Offshoring’s victims: Two stories

Michael Emmons lost his US$90,000 a year job as an applications developer and consultant with Siemens AG when the work was outsourced to companies overseas.

“It is an absolute sell-off of well-educated skilled Americans,” says Emmons, just one of many workers who have seen their jobs shipped to outsourcers in an effort to save money. “It is a race to the bottom line. There is no way Americans can compete with (offshore) labour.”

After six years with Siemens, Emmons thought his expertise in database development, ERP integration and middleware tools would have made his job secure. But that did not turn out to be the case.

“You could pay me zero dollars plus health benefits and it would still be cheaper to hire Indians in India or Chinese in China. We need fair trade that raises the standard of living in other countries, not trade agreements that lower the American standard of living,” he says.

When Siemens decided to embrace outsourcing in the summer of 2002, Emmons saw the writing on the wall and, after training his replacements — a process that left him bitter — he started looking for another job. Luckily for him he was able to find something through one of his consulting clients. Without that he claims he would be working at one of the big hardware store chains.

“Many, if not most of my ex-coworkers have left the industry or are still unemployed,” Emmons says. “One started cutting grass and working at the post office on the weekends.”

Emmons has a few tips for the federal government on how to fix the “problem” of outsourcing/offshoring:

– Rescind Fast Track authority.

– Focus the U.S.’ international trade policies and agreements on leveling the standard of living throughout the world.

– Reform the U.S. guest worker programs.

– Ensure that corporations pay their fair share of taxes and that companies that move their headquarters overseas to avoid paying taxes are banned from government contracts.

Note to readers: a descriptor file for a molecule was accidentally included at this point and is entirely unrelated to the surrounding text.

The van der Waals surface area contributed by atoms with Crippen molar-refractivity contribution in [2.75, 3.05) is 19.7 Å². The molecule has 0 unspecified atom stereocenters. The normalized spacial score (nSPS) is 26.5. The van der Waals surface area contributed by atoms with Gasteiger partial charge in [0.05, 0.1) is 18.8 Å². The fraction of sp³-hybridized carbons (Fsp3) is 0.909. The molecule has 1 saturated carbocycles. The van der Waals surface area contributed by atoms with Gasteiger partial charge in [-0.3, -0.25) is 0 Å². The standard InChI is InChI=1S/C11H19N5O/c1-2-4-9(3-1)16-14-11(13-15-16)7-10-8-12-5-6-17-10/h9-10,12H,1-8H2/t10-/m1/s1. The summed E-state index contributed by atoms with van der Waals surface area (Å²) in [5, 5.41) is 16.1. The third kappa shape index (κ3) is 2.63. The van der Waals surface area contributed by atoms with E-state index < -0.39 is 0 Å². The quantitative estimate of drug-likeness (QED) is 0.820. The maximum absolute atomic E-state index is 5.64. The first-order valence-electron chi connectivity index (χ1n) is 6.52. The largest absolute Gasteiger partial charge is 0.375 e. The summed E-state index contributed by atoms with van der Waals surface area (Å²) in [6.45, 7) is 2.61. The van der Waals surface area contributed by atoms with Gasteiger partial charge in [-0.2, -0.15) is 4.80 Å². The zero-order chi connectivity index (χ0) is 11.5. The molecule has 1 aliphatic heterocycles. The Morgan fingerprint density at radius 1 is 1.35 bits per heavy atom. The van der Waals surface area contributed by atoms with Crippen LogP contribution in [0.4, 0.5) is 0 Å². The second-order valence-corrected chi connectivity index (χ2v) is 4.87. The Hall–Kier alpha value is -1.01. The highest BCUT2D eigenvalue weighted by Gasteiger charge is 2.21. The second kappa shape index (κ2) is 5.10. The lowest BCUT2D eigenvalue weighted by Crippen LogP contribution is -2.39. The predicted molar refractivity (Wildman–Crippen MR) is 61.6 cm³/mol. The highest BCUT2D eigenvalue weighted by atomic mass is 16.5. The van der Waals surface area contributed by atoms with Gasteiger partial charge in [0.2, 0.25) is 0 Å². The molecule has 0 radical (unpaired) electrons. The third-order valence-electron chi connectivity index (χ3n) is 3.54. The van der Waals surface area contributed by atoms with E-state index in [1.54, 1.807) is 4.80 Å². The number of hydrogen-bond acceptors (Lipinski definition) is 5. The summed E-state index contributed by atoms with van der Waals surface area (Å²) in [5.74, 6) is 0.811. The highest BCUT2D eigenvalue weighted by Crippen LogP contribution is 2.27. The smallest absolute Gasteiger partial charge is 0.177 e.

Walking away

After almost four years on the job as a senior business systems analyst at Toshiba America Information Systems, J.T. Walker left his US$85,000 job last month when the company was looking for volunteers to be laid off as it prepared to send work overseas.

The 39-year-old was EDI and EAI project leader at Toshiba, he says. The company went through a number of rounds of layoffs in three years in an effort to reduce costs, and when the CIO had an “all-hands meeting” to announce the plan to outsource jobs to India, Walker knew his time was running out.

“I understand that outsourcing is all the rage and fashion right now, and that many of the consulting firms are still recommending it. So to that end, I don’t entirely blame my employer,” he says.

But he would like the U.S. government to discontinue what he calls subsidizing the outsourcing of IT jobs to foreign countries. “If it’s a free market, then U.S. goods should not have taxes, tariffs, levies or quotas placed against them when entering those foreign countries,” Walker says. “It seems to be a one-way valve that only allows money to flow in their direction.”

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